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The cautionary tale of Japan: Why an L-shaped recession is so undesirable

MARY LOUISE KELLY, HOST:

To the ongoing debate now over whether a recession is coming and what type of recession should we be worrying about. Wailin Wong and Adrian Ma, of NPR's podcast The Indicator From Planet Money, introduce us to the L-shaped recession by looking at a country that went through one - Japan.

WAILIN WONG, BYLINE: To understand why an L-shaped recession is so undesirable, we have to look at the different types of recessions. Economists use letter names as a kind of shorthand to describe the shape that results from a graph of a country's gross domestic product over time. By looking at these basic shapes, you can see both the decline and the upturn. Takeo Hoshi is a professor of economics at the University of Tokyo.

TAKEO HOSHI: If the recession doesn't continue, we know it's a V-shaped recovery. If it continues longer, we start talking about U-shaped recovery. And if the economy doesn't recover even then, in several years, we start talking about L-shaped recovery.

WONG: And it's really not much of a recovery at all. This is the problem that plagued Japan during the '90s, and why that period is known as the country's lost decade.

ADRIAN MA, BYLINE: It began in the late '80s with a real estate bubble.

HOSHI: There were lots of anecdotes that suggest the land prices in Japan may be too high.

MA: And, of course, the bubble eventually burst, and what followed in the 1990s was a sort of economic malaise marked with slow growth and also falling prices.

WONG: In other words, deflation. Now, Takeo says that overall, deflation was not a disaster. The Japanese economy was mature. People had savings, and living standards remain high. But the flat or falling prices were part of a bigger, gloomier picture. They signal an economy that had stopped growing.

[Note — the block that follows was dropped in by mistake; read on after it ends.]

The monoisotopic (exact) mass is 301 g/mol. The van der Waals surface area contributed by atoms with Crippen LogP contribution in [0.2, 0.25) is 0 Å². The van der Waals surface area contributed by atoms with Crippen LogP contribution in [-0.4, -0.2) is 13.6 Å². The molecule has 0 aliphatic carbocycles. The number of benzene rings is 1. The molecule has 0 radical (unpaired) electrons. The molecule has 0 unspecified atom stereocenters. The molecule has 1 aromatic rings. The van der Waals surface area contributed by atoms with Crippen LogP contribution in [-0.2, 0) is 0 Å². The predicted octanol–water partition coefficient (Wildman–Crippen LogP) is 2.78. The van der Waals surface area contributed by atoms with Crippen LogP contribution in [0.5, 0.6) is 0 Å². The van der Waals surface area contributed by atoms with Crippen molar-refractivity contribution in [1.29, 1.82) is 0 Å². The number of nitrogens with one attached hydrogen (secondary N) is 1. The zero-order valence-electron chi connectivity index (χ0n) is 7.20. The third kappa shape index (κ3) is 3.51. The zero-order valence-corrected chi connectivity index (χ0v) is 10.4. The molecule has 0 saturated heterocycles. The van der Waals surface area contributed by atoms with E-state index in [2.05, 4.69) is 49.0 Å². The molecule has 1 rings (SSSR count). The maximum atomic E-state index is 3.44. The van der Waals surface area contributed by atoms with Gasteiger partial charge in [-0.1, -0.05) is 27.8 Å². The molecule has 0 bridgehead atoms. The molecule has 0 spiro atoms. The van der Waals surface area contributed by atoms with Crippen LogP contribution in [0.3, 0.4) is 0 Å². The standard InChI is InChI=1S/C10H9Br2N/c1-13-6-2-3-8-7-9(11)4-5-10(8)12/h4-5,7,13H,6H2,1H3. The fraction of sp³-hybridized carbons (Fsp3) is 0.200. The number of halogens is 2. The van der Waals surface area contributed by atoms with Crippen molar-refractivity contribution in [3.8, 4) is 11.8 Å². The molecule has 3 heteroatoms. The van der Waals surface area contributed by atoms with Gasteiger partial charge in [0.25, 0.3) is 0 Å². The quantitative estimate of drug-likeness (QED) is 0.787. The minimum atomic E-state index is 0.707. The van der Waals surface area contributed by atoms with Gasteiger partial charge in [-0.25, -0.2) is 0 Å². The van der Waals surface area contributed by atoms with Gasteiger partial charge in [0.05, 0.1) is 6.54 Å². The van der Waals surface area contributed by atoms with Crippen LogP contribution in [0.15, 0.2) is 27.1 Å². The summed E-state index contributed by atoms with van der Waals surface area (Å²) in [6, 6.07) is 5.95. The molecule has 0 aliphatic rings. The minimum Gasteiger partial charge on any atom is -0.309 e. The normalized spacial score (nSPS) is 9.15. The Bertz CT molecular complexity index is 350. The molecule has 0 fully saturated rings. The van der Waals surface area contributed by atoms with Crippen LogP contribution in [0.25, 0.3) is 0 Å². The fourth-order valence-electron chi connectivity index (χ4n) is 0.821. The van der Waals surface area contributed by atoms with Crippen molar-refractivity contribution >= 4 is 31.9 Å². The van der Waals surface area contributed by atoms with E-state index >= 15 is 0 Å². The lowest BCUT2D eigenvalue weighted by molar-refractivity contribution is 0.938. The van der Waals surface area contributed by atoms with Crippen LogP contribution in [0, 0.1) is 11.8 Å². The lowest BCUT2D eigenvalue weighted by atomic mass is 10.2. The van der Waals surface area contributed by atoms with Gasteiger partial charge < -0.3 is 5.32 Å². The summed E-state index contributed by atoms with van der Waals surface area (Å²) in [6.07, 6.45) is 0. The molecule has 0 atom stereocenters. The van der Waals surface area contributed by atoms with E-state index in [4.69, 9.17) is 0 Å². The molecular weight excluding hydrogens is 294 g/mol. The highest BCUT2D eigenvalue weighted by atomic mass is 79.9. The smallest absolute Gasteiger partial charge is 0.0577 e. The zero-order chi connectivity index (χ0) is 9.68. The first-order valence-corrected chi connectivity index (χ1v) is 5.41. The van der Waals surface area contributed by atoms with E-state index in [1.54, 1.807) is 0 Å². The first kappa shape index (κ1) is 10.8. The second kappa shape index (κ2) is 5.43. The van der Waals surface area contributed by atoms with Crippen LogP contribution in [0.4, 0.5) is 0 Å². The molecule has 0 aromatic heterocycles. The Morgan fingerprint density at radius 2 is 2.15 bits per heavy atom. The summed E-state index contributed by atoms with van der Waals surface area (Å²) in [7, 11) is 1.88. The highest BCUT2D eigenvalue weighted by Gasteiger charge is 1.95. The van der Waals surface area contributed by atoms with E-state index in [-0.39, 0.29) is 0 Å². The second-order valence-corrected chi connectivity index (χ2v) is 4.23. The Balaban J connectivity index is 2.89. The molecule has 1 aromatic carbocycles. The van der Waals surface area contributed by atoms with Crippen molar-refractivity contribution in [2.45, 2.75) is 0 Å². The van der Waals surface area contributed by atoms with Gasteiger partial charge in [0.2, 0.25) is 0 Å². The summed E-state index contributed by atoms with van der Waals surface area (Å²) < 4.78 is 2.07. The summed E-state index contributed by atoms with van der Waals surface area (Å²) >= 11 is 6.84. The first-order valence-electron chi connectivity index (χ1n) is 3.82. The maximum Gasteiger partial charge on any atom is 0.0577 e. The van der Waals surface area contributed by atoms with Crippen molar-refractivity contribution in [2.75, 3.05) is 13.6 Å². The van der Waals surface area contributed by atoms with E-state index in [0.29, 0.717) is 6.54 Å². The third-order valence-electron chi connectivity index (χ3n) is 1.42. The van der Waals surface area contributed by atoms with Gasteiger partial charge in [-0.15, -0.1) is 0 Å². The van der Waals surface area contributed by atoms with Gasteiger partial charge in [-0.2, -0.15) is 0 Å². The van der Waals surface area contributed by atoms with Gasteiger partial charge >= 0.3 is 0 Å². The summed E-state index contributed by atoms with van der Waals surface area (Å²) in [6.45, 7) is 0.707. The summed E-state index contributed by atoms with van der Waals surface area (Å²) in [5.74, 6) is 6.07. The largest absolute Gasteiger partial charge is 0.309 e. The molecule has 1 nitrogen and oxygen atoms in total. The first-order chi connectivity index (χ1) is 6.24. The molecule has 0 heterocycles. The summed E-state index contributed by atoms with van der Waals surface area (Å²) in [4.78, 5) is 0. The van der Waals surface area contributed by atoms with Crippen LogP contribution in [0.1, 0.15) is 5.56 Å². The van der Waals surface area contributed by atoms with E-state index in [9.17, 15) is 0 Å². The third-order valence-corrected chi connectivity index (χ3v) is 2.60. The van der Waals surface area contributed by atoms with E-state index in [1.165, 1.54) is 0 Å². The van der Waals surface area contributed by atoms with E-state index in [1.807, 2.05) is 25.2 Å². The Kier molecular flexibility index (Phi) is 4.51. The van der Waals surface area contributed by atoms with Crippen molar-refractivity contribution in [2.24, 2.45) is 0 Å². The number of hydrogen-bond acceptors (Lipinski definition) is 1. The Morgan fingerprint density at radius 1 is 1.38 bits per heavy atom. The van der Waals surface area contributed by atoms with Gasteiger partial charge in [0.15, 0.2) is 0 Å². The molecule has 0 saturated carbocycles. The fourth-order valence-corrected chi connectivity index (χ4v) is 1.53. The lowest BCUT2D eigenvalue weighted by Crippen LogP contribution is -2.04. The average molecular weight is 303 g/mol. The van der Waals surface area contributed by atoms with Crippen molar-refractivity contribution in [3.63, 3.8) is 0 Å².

MA: Japanese companies didn't want to fire workers, so what they did was cut down on new hires.

HOSHI: That was probably the biggest cause of Japanese stagnation. The young people didn't get jobs and were not hired into good jobs.

WONG: Takeo says young people carried the scarring effects of the economic stupor for years afterward.

MA: The Japanese central bank did try to stimulate the economy. It cut interest rates, even taking them down to zero, and it also bought government bonds, a policy that we might know as quantitative easing. And on top of all that, the Japanese government spent massively on public works projects like roads and bridges.

WONG: But demand, spending and borrowing remained stubbornly low. Some economists put the blame on the central bank for not acting more decisively.

HOSHI: So it's a short history, the lost two decades or lost three decades for Japan. It wasn't quite L-shaped. It was a continued failure pulling the economy out of recession.

MA: Takeo says Japan's struggles have influenced the way other countries deal with downturns. Like, here in the U.S., after the dot-com crash in 2000, the U.S. Federal Reserve acted aggressively to cut interest rates because it wanted to avoid an extended Japanese-style recession. And then, several years later, during the financial crisis, the Fed and also other central banks around the world, they used quantitative easing, inspired again by Japan.

WONG: Yep, lessons we have learned from Japan.

Wailin Wong.

MA: Adrian Ma, NPR News. Transcript provided by NPR, Copyright NPR.

Wailin Wong
Wailin Wong is a long-time business and economics journalist who's reported from a Chilean mountaintop, an embalming fluid factory and lots of places in between. She is a host of The Indicator from Planet Money. Previously, she launched and co-hosted two branded podcasts for a software company and covered tech and startups for the Chicago Tribune. Wailin started her career as a correspondent for Dow Jones Newswires in Buenos Aires. In her spare time, she plays violin in one of the oldest community orchestras in the U.S.
Adrian Ma covers work, money and other "business-ish" for NPR's daily economics podcast The Indicator from Planet Money.